Oct 2017

Uniform Fiduciary Access to Digital Assets Act Signed into New Jersey Law

If you become unable to handle your affairs or pass away, do you know who will be permitted to manage your online accounts?  Should that person have access to your electronic communications, such as text messages, email and social media conversations?  These have become increasingly important issues as more and more people are using online services for banking, financial transactions, data storage, and shopping, just to name a few.

In response to this popular area of legal concern, on September 13, 2017, Governor Christie signed Assembly Bill A-3433, also known as the Uniform Fiduciary Access to Digital Assets Act (the “Act”), into New Jersey law.  The Act is effective ninety days following its enactment, and applies to fiduciaries acting on behalf of New Jersey residents, and representatives of decedents’ estates who were residing in New Jersey at the time of their death.

In general, the Act allows fiduciaries to manage a user’s digital assets, but restricts a fiduciary’s access to electronic communications, unless the user has expressly consented to the disclosure of such communications in a will, trust or power of attorney.


The Act was originally proposed by the Uniform Law Commission (“ULC”) (also known as the National Conference of Commissioners on Uniform State Laws) in 2014, and was revised in 2015.  The ULC studies and evaluates areas of law in which states would benefit from uniformity, and ultimately proposes suggested uniform laws.  The proposals do not become law of any state until adopted by its legislature.

The primary purposes of the Act are: (1) to give fiduciaries legal authority to manage digital assets and electronic communications in the same manner as they manage tangible and other intangible assets, such as financial accounts, and (2) to give custodians of digital assets and electronic communications legal authority to deal with the fiduciaries of their users, while respecting the user’s reasonable expectation of privacy for personal communications.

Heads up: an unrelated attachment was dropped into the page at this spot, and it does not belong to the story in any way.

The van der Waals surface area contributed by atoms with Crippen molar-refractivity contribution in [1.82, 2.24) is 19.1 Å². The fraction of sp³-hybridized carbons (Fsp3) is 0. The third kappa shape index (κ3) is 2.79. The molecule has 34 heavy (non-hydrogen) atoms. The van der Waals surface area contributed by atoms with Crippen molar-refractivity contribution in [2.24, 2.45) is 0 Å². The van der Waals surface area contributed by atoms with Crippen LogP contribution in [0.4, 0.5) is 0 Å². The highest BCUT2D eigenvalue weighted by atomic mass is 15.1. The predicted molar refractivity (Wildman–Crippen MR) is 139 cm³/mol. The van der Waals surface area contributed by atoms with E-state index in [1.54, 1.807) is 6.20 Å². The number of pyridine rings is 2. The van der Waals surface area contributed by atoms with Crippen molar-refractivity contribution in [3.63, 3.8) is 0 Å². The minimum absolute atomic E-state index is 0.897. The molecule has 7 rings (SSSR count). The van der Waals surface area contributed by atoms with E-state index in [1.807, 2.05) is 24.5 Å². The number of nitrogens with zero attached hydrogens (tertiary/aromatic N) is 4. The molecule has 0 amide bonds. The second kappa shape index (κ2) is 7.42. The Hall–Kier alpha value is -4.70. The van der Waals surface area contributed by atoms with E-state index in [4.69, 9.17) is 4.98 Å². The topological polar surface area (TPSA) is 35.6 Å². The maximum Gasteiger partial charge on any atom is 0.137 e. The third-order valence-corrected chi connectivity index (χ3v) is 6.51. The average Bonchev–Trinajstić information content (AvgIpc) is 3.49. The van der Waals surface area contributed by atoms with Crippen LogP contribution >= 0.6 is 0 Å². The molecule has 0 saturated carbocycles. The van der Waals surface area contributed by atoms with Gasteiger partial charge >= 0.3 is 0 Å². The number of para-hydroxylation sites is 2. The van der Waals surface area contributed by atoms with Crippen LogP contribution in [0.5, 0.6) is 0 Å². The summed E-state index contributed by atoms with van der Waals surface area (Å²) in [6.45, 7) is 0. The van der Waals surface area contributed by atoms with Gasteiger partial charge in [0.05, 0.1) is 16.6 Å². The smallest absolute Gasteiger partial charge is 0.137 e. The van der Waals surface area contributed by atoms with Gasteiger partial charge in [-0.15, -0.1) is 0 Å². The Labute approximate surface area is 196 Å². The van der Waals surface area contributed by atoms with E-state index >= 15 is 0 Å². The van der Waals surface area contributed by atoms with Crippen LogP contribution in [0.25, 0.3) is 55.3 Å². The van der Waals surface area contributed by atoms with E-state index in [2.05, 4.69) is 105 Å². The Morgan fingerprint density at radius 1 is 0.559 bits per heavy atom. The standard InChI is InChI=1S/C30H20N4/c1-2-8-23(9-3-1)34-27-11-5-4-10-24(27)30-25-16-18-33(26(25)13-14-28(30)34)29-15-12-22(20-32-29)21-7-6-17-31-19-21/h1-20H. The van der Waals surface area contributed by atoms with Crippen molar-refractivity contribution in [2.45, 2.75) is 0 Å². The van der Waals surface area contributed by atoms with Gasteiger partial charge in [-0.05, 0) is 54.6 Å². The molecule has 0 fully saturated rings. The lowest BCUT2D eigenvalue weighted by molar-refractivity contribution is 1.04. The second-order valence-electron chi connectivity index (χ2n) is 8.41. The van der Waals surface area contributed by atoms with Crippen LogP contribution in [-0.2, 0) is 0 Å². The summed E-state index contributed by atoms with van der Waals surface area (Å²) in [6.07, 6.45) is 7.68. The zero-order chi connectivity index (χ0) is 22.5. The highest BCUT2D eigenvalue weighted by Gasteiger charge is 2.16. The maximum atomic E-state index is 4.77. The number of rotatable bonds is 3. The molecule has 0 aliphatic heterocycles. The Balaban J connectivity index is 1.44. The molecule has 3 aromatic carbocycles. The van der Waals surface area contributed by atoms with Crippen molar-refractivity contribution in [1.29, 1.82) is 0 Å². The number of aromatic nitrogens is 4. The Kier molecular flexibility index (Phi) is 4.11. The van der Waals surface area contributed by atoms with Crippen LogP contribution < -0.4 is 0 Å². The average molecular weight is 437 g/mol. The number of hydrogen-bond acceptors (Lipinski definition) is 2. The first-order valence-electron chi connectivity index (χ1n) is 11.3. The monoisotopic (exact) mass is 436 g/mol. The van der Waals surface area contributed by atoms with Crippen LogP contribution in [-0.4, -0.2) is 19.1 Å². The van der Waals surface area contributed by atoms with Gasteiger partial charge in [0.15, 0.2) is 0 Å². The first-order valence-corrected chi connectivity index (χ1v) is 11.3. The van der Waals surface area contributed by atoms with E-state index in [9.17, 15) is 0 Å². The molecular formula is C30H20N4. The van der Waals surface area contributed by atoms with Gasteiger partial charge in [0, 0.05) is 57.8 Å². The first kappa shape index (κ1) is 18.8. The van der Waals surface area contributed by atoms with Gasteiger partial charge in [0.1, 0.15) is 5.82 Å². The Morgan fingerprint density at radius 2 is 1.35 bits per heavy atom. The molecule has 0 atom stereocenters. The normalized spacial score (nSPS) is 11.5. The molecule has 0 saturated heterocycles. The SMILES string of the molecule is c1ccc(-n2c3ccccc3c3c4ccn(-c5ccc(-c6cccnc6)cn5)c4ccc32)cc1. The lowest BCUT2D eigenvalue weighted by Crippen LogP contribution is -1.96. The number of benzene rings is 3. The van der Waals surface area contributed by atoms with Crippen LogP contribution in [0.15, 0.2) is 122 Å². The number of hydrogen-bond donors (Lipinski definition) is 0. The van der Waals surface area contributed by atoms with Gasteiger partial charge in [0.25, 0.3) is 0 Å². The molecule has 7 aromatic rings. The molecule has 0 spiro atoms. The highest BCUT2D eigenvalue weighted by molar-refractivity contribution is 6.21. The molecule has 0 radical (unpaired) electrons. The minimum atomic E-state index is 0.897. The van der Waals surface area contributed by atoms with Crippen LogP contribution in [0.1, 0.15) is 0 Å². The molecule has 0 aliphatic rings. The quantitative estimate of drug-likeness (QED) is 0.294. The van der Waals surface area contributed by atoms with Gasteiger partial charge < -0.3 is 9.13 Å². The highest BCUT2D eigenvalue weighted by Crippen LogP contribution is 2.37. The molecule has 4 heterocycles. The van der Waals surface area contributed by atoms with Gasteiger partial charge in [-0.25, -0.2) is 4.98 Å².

Summary of the Act

The Act addresses the authority of four different types of fiduciaries when managing a user’s digital assets.  These four fiduciaries are (1) executors and administrators of decedents’ estates, (2) agents under powers of attorney, (3) guardians and (4) trustees.

The Act defines the term “digital asset” as generally meaning an electronic record in which an individual has a right or interest.  Examples of digital assets include, but are not limited to, digital photographs and music, email and social media accounts, computer files, file sharing and online financial accounts, tax preparation service accounts, web domains and virtual currencies.

Custodians of digital assets (i.e. Google, Facebook and Venmo),  typically have a “terms-of-service” agreement in place to govern the relationship between the user and the custodian.  Some of these agreements contain policies on what would happen when a user dies or becomes incapacitated.  Even when the terms-of-service agreement contains such policies, it is not often that the user understands or has read the fine print.  Even when a user has read and understands these policies, it has not always been clear (at least prior to the enactment of the Act) how courts might resolve conflicts between such policies and a user’s contrary direction in his or her will, trust or power of attorney.  The Act helps clarify many of these issues.